Olivia Iloetonma '14 talks with the Washington Post about the difficulty of educating Nigeria's girls
Nearly 2,000 alumnae/i, friends, and family came to campus June 14 and 15 for Reunion 2014. In addition to seeing old friends and making new ones, alumnae/i had plenty of time to enjoy concerts, dancing, lectures, tours, and the annual parade. It was an all-around fantastic weekend!
Steelworkers recently hoisted the final beam atop Vassar's "bridge" building in a ceremony known as “topping out"—which takes place when a building has reached its maximum height. It's considered an important milestone in construction, one commemorated with quirky traditions. Read more about the origins of the ceremony and find out what Vassar did to honor the occasion.
Paper State: Undocumented, Unafraid, Undeterred, which began as a senior project, won Best Student Documentary at the Cannes Emerging Filmmaker Showcase. Kudos to director Elena Gaby and crew Martin Couch, Ashlei Hardenburg, and Kelly Nguyen!
Thousands of of family and friends visited campus for the 150th Commencement Ceremony, held on May 25.
Vassar’s partnership with Alumnifire, a powerful new career-networking platform, promises to help alumnae/i and students connect more easily.
Aubree Piepmeier ‘14 earned All-America honors, posting her fastest time ever in the 5,000 and finishing fifth at the NCAA Division III track championships at Ohio Wesleyan University on May 24 – less than 24 hours before she received her Vassar diploma.
Words of wisdom, humor, and reflection took center stage, along with the 625 graduating students, at Vassar’s 150th Commencement Ceremony on Sunday. The impressive Class of 2014 includes 50 students who were elected to Phi Beta Kappa; 22 selected for Sigma Xi, The Scientific Research Society; and several honored with other prizes including Fulbright assistantships.
Nancy Crampton ’56 started photographing writers in 1971—her first subject was Allen Ginsberg, who was doing a reading in New York. Since that auspicious beginning, Crampton has photographed hundreds of novelists, poets, and other writers as the in-house photographer for 92nd Street Y’s Unterberg Poetry Center.
Research that has taken botanist Laura Vary ’04 around the world began at Vassar with her mentor, biology professor Mark Schlessman. Their collaboration on dioecious plants in New Caledonia has just been published in the International Journal of Plant Science.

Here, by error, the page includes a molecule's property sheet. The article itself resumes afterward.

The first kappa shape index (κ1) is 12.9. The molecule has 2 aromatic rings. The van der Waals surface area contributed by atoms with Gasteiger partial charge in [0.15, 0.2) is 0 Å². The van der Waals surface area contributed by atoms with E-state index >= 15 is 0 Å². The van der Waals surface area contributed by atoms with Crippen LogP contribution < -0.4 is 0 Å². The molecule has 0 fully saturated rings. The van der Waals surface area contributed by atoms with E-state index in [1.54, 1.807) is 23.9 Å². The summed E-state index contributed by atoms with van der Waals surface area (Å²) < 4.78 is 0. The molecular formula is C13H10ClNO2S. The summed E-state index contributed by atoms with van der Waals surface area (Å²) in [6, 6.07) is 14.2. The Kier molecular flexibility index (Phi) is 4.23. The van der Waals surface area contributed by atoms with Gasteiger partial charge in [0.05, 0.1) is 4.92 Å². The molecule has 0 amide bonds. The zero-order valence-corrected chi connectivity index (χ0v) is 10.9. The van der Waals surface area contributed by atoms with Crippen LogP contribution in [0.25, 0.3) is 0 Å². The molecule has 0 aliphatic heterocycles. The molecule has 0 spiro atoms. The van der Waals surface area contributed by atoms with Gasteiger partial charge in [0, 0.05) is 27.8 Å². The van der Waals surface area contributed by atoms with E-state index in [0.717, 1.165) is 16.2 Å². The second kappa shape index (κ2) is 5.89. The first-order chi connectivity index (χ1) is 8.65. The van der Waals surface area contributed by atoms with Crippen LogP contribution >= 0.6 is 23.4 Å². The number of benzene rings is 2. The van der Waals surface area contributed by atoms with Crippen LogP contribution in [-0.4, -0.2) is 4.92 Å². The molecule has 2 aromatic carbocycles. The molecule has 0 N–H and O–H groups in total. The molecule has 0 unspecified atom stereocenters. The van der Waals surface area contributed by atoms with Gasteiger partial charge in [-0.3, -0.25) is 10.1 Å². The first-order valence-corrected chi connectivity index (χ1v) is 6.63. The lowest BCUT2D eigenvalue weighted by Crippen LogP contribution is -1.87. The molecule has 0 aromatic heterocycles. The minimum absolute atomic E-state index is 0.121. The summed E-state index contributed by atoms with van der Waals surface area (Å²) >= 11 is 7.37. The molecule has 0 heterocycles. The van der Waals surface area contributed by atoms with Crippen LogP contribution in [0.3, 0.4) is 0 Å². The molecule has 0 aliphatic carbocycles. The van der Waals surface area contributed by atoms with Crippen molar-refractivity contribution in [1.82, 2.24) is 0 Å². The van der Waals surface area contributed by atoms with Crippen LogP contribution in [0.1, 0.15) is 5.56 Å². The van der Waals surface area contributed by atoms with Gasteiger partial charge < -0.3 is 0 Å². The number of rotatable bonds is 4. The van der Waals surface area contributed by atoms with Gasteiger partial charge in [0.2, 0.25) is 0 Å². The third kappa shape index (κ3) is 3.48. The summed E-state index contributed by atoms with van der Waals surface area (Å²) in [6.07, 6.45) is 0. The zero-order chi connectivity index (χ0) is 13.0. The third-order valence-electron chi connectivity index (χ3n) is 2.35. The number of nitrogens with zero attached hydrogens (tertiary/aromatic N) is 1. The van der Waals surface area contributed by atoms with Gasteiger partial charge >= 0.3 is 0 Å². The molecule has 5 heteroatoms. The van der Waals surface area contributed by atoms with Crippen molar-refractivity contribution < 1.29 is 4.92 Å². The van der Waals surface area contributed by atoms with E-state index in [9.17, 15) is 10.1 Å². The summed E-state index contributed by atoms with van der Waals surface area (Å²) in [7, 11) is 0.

Federal public defender Madeline Cohen ’92 is the last line of defense for prisoners condemned to death. In recent weeks, she has been a guest on The Rachel Maddow Show and Democracy Now! for her role as attorney for Oklahoma death row inmate Charles Warner, who received a temporary stay of execution following the controversial botched execution of another prisoner, Clayton Lockett, on April 29.
In a program sponsored by Vassar College, Assistant Professor of Art Andrew Tallon will present the exhibition and opening lecture Notre-Dame: Nine Centuries in the Life of a Cathedral on Saturday, May 31 at 6:30 pm at the Cathedral of Notre-Dame of Paris.
Martha Elliott ’73 began working on her first novel 15 years ago, but life got in the way. She now has a chance to finish it, thanks to the 2014 Time-Out Grant. The teacher, journalist, and non-fiction author will leave the West Coast and move to her cottage in Maine for the next year to complete her book.
Actress Sakina Jaffrey ’84, VSA President Deborah Steinberg ’14, and Professor of English Patricia Wallace brought inspiration and a good dose of humor to Spring Convocation 2014. As seniors begin their final trek toward graduation, Jaffrey reminded them to “address the world directly, address it honestly.”
Take Matthew Vassar’s 1.4-minute crash course on Western Philosophers and heart your alma mater TODAY!
Two Vassar students are studying the behavior of some robots this summer in what biology professor John Long calls the “Evolutionary Olympics.” And while the project, conducted as part of Vassar’s Undergraduate Research Summer Institute (URSI), is still in its early stages, Long and his students are demonstrating that robots do have the capacity to evolve.
- Welcome Reunioneers! (Posted 6/11/2014)
- Elena Gaby '13 writes about making the documentary Paper State, which won the best student documentary award at Cannes, in the Poughkeepsie Journal (Posted 5/29/2014)
- The New York Times remembers literary agent Lois Wallace '61 (Posted 5/2/2014)
- Religious Experience (Posted 4/30/2014)
- President's Welcome, Spring Convocation, April 30, 2014 (Posted 4/30/2014)